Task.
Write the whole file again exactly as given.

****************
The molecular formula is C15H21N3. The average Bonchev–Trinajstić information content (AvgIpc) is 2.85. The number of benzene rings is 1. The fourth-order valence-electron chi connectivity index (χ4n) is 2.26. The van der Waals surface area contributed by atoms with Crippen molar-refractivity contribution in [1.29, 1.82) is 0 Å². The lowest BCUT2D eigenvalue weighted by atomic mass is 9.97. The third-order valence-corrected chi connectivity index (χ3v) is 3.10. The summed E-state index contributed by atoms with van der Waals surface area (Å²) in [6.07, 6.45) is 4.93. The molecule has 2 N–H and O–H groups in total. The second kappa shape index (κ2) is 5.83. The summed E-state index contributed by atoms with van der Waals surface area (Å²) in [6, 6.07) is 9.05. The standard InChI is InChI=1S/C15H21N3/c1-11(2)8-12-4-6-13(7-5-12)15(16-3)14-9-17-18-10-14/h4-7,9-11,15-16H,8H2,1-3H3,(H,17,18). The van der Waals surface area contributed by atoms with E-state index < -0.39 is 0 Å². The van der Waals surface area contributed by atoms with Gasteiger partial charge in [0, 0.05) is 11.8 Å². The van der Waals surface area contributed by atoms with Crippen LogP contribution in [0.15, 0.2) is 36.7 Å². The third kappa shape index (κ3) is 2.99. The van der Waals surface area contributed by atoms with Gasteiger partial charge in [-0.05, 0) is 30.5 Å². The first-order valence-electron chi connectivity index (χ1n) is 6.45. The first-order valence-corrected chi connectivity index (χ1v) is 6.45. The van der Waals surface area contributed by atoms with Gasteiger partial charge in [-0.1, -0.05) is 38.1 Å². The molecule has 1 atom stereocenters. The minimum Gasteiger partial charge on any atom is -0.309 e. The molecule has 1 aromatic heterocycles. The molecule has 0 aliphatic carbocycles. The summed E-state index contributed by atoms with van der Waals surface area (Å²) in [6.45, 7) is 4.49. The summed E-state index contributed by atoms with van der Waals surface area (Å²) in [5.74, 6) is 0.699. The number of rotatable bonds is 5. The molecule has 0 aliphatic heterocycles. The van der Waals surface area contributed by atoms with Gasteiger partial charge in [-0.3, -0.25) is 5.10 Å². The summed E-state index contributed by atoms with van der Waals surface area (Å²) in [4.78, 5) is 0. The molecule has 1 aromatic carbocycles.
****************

The molecular formula is C15H21N3. The average Bonchev–Trinajstić information content (AvgIpc) is 2.85. The number of benzene rings is 1. The fourth-order valence-electron chi connectivity index (χ4n) is 2.26. The van der Waals surface area contributed by atoms with Crippen molar-refractivity contribution in [1.29, 1.82) is 0 Å². The lowest BCUT2D eigenvalue weighted by atomic mass is 9.97. The third-order valence-corrected chi connectivity index (χ3v) is 3.10. The summed E-state index contributed by atoms with van der Waals surface area (Å²) in [6.07, 6.45) is 4.93. The molecule has 2 N–H and O–H groups in total. The second kappa shape index (κ2) is 5.83. The summed E-state index contributed by atoms with van der Waals surface area (Å²) in [6, 6.07) is 9.05. The standard InChI is InChI=1S/C15H21N3/c1-11(2)8-12-4-6-13(7-5-12)15(16-3)14-9-17-18-10-14/h4-7,9-11,15-16H,8H2,1-3H3,(H,17,18). The van der Waals surface area contributed by atoms with E-state index < -0.39 is 0 Å². The van der Waals surface area contributed by atoms with Gasteiger partial charge in [0, 0.05) is 11.8 Å². The van der Waals surface area contributed by atoms with Crippen LogP contribution in [0.15, 0.2) is 36.7 Å². The third kappa shape index (κ3) is 2.99. The van der Waals surface area contributed by atoms with Gasteiger partial charge in [-0.05, 0) is 30.5 Å². The first-order valence-electron chi connectivity index (χ1n) is 6.45. The first-order valence-corrected chi connectivity index (χ1v) is 6.45. The van der Waals surface area contributed by atoms with Gasteiger partial charge in [-0.1, -0.05) is 38.1 Å². The molecule has 1 atom stereocenters. The minimum Gasteiger partial charge on any atom is -0.309 e. The molecule has 1 aromatic heterocycles. The molecule has 0 aliphatic carbocycles. The summed E-state index contributed by atoms with van der Waals surface area (Å²) in [6.45, 7) is 4.49. The summed E-state index contributed by atoms with van der Waals surface area (Å²) in [5.74, 6) is 0.699. The number of rotatable bonds is 5. The molecule has 0 aliphatic heterocycles. The van der Waals surface area contributed by atoms with Gasteiger partial charge in [-0.3, -0.25) is 5.10 Å². The summed E-state index contributed by atoms with van der Waals surface area (Å²) in [4.78, 5) is 0. The molecule has 1 aromatic carbocycles.